All of this is stated as if it were obviously not true (ie they’re lying and cheating). I don’t know enough about some of this, but when it comes to the media’s mistreatment, they are absolutely right: the cult-of-the-occupation minded MSNM has declared the settlers the enemies of world peace.

This type of human rights rhetoric seems to attempt to generate the underdog effect: the influence which leads people to support and sympathise with those who are perceived as disadvantaged. To sum up, for the anti-establishment right-wing there are practical, political and symbolic benefits from using human rights, most prominently in constructing the narrative of radical right-wing activists as victims of state persecution, underdogs struggling against unfair policing and prosecutions.

Let’s try that again.

To sum up, for the anti-establishment pseudo left-wing pro-Palestinians, there are practical, political and symbolic benefits from using human rights, most prominently in constructing the narrative of radical right-wing Arab activists (Palestine from the river to the sea, a Sharia-State where Jews are dhimmi) as victims of Israeli persecution, underdogs struggling against unfair policing and prosecutions.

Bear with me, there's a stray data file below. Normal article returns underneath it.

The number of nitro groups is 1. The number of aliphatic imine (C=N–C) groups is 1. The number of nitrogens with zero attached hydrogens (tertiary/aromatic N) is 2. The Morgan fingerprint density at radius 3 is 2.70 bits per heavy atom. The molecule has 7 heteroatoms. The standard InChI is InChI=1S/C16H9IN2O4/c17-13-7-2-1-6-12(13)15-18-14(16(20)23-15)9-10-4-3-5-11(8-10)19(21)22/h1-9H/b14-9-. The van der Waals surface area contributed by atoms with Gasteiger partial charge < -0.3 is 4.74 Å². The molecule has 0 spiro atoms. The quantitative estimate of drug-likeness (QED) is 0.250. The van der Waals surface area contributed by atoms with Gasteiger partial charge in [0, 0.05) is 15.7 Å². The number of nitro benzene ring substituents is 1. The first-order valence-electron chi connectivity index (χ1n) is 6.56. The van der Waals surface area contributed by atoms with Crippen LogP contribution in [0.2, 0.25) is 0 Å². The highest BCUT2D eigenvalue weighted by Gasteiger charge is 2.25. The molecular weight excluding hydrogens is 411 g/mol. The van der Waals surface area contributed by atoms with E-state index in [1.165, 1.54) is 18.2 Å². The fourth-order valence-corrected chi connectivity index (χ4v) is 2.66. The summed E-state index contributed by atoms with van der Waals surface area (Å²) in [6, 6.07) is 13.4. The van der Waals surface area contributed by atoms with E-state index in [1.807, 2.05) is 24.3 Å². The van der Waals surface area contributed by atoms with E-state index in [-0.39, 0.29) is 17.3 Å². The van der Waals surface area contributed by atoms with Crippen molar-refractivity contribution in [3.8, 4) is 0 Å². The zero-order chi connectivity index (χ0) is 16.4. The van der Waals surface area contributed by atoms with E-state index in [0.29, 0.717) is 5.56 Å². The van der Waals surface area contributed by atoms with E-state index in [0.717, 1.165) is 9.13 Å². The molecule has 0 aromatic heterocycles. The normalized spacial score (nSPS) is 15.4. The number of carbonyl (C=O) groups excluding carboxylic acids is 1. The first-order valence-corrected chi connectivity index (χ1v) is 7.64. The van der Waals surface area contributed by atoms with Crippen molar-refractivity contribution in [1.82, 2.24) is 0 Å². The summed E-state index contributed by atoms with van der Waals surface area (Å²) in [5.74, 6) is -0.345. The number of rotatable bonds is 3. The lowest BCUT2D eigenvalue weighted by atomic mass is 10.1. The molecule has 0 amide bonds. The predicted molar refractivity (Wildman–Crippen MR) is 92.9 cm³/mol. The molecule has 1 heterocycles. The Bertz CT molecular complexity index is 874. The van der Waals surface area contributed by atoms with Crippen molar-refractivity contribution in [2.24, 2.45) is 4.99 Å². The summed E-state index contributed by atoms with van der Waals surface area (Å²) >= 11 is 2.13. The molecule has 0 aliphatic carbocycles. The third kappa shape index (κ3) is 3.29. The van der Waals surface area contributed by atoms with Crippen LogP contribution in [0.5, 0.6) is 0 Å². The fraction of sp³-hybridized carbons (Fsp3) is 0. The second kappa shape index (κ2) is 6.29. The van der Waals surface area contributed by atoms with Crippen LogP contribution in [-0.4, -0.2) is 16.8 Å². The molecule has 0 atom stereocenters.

His conclusions repeat and amplify the errors that riddle the article.

Using the tactics discussed above, actors from the Israeli right-wing camp have managed to add engagement with human rights to its repertoire of contention152 in order to advance an array of interests, without, at least for now, modifying their ideological tenets. Indeed, these methods serve to mask the ideological gap between these groups and international human rights norms: entryism facilitates superficial engagement with some formal aspects of the human rights field (for example, submissions to the UN human rights system) or its symbols (Human Rights Day) without substantive adherence to its legal and normative principles; mimicry enables taking on some features of human rights work (monitoring, litigation) and concepts (rule of law) but in isolation from the overall political context of structural inequality; using human rights rhetoric as part of victimhood work enables claiming the status of a persecuted underdog, but while ignoring the more serious victimisation of other groups.